Welcome



A hidden gem in the High Weald of Sussex, sensitively planted to enhance the natural landscape. A botanical treasure trove and classic English idyll make High Beeches one of the finest gardens in the South East



http://www.highbeeches.com/



Friday, 12 September 2014

Seeds and Berries

Early signs of Autumn

Sorbus hupehensis
Early Autumn is bringing a taste of the spectacular colour to look forward to.  The acers are starting to turn yellow, orange and red.  The liquidambers and parrotias are already showing signs of colour.  The grasses are looking good too.

It is the time of year for berries and seed and this is a particularly good year.

Sorbus hupehensis is covered in bright pink berries.  A Rowan native to central and western China.  It was discovered by Ernest Wilson in 1910.
Acer caudatifolium


Acer caudatifolium, a beautiful snake bark maple from Taiwan.












Symplocos paniculata
Symplocos paniculata a delightful deciduous shrub with white, fragrant flowers in June and bright blue fruits in autumn.  A native of China, Himalaya and Japan.  First introduced to the USA in 1871 and then to England.

Tuesday, 2 September 2014

September Wildflowers at High Beeches

SEPTEMBER WILD FLOWERS 

There are still many wildflowers to be seen in the garden at High Beeches.  It is a particularly good year for the Devil's-bit Scabious, succisa pratensis which is flowering freely throughout the meadows and garden.  The Devils-bit scabious, a beautiful lavender blue, was used to treat Scabies and is a good source of nectar, it is also a food plant of the Marsh Fritillary butterfly

There are large clumps of Common Fleabane, Pulicaria dysenterica, to be found, its name comes from past use as an incense to rid the house of insects and it was also used in the treatment of dysentry. Water Mint, Menta aquatica, grows in the ghylls, a valuable source of nectar for bees and butterflies as well as a food plant for caterpillars.

Lesser Skullcap, Scutellaria minor and Cow Wheat, Melampyrum pratense are also flourishing.  Cow Wheat is an ancient woodland indicator and its seed is attractive to wood ants.  It is also a food plant for the caterpillars of the Heath Fritillary butterfly.  The delicate Skull cap is semi parasitic on other plants and was used in traditional medicine.
Lesser Skullcap

Devil's-bit Scabious

Common Fleabane

Water Mint

Cow Wheat





Friday, 8 August 2014

Woodland Gentian

TheWoodland Gentian, Gentiana asclepiadea,
 is established here at High Beeches and in August the gentians flower throughout the garden.  High Beeches is the only known site in the UK where these gentians are naturalised.

The Woodland or Willow Gentian is a perennial and is a native of central and southern europe and is usually to be found in woodland mountain areas.  It is a beautiful plant with elegant arching stems and bright blue trumpet like flowers.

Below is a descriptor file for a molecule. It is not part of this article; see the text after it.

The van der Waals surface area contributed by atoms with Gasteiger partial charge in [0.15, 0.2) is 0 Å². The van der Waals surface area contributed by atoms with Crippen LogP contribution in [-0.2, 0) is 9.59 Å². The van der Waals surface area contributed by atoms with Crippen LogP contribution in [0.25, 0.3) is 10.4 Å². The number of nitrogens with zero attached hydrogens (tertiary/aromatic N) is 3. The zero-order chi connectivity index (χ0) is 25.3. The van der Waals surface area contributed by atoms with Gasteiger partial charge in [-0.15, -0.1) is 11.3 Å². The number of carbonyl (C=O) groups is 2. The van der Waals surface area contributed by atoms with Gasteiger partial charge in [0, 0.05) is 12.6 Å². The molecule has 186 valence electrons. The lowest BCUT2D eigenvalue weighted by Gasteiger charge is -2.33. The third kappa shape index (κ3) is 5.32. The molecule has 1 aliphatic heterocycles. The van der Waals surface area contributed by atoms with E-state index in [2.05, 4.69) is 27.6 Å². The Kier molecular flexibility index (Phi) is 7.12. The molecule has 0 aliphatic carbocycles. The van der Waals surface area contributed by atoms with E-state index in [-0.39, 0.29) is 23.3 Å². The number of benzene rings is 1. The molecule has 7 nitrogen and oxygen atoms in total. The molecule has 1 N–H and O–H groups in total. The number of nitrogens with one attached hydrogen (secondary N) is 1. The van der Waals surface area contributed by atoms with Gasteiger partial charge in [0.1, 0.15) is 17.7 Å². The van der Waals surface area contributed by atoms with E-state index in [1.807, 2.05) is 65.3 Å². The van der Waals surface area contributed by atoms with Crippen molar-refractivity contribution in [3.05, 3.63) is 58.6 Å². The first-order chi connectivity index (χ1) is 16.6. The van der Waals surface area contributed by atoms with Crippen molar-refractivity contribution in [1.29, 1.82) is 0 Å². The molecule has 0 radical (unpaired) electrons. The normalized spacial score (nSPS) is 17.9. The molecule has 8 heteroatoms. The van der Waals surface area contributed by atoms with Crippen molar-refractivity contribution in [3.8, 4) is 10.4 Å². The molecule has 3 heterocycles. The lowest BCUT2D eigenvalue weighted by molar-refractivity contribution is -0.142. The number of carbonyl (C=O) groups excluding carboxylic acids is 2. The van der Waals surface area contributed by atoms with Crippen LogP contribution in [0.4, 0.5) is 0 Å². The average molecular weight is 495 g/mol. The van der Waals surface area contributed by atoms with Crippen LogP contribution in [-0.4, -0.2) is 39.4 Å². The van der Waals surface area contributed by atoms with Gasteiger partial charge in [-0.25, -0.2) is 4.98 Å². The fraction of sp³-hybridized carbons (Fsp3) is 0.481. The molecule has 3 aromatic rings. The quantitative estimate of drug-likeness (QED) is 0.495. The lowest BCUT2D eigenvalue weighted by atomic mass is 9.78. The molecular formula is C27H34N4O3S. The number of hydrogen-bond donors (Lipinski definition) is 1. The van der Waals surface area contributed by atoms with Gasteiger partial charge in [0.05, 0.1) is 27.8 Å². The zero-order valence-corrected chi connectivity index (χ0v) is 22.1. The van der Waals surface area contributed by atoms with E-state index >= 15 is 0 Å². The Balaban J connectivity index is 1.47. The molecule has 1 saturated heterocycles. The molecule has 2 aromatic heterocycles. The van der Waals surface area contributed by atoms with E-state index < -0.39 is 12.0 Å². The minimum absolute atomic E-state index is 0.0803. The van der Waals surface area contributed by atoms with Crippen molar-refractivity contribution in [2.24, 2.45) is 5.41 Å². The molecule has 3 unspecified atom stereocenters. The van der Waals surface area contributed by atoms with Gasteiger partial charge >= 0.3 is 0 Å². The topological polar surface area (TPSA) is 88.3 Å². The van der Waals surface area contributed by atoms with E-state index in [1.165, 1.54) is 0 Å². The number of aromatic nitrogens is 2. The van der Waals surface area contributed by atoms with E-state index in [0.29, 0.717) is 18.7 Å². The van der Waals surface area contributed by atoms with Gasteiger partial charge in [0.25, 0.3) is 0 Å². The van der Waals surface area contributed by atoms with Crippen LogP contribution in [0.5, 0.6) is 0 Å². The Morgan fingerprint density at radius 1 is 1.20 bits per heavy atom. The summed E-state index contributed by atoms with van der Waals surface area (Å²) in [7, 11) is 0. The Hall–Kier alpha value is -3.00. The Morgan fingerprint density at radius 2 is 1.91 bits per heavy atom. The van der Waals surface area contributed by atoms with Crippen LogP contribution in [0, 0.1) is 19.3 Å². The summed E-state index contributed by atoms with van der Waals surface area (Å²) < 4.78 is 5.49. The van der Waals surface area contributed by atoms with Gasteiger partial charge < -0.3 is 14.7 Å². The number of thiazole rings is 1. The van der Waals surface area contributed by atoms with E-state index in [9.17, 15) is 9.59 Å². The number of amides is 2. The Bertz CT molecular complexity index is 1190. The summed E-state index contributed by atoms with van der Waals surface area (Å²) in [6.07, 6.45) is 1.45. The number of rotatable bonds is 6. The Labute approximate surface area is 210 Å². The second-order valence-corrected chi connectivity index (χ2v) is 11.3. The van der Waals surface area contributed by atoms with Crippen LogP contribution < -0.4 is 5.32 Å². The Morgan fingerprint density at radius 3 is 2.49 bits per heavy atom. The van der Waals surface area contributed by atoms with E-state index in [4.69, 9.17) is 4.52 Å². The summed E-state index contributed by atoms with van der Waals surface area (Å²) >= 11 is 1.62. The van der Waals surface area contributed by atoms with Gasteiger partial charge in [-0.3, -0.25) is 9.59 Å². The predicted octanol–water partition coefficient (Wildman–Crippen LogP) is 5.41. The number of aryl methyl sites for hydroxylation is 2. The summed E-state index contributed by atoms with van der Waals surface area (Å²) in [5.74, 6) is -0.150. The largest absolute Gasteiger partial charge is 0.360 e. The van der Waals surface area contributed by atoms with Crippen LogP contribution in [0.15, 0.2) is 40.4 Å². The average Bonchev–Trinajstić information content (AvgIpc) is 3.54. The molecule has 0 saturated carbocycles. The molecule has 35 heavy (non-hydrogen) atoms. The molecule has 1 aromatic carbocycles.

Tuesday, 8 July 2014

Stewartia sinensis


 STEWARTIA SINENSIS

The Stewartias at High Beeches are in flower.

A small genus of ornamental trees and shrubs related to the camellia.
.

Stewartia sinensis has attractive peeling bark and good autumn colour.  A native of central China and introduced to the UK by Ernest Wilson in1901.  A highly desirable ornamental tree but rare in cultivation.




Tuesday, 24 June 2014

Quercus oxyodon



A rare oak, Quercus oxyodon, is flowering at High Beeches.

Although evergreen Quercus oxyodon sheds its leaves in the spring and then flowers before producing new foliage in the summer.  It is a low growing tree of up to 10 metres in height with wide spreading branches.



 A native of China and probably introduced by Ernest Wilson in 1900.

The tree at High Beeches is an old one.  There is another at Caerhays planted in l919 but there is a debate as to whether or not they are the same plant.
A small number of other gardens have young plants, including Nymans and Chevithorne Barton.


Tuesday, 17 June 2014

Liriodendron tulipifera



LIRIODENDRON TULIPIFERA, the Tulip Tree
 
 
A large tree of up to 30 metres in height.  The tulip tree has very distinct foliage, which turns golden-yellow in autumn.  It flowers in June and the flowers are not unlike tulips hence its name.  It is an early introduction to this country from North America, the first record of at Tulip Tree is from 1688 and it may well have been introduced earlier.
 
The magnificent Tulip Tree at High Beeches grows on the bank between the road and the car park and was probably planted in the early 1900s.

 

Friday, 6 June 2014

In praise of buttercups and Ox-eye Daisies

The Ox-eye Daisy, Moon Daisy or Dog Daisy Leucanthemum vulgare , a member of the Asteraceae family, is the largest native daisy and a familiar sight brightening many a road side verge.

The daisies and buttercups turn the meadow at High Beeches into a haze of white and gold in June, particularly beautiful in the evening light.  They attract, along, with the other wildflowers, a huge number of insects and butterflies to the meadow.



 Mysteriously the number of daisies in the meadow fluctuates every year.  They are perennials and seed copiously and as the meadow is managed in the same way each year, the reason for fluctuation in numbers must be down to changes in the weather.

,Both the Meadow Buttercup, Ranunculus acris, and Creeping Buttercup, Ranunculus repens are to be found in the meadow.  Lesser Spearwort, Ranunculus flammula grows in wet places in the garden.  Recently Arthur Hoare of the Sussex Botanical Recording Society has also identified the Bulbous Buttercup, Ranunculus bulbosus, also growing in the garden.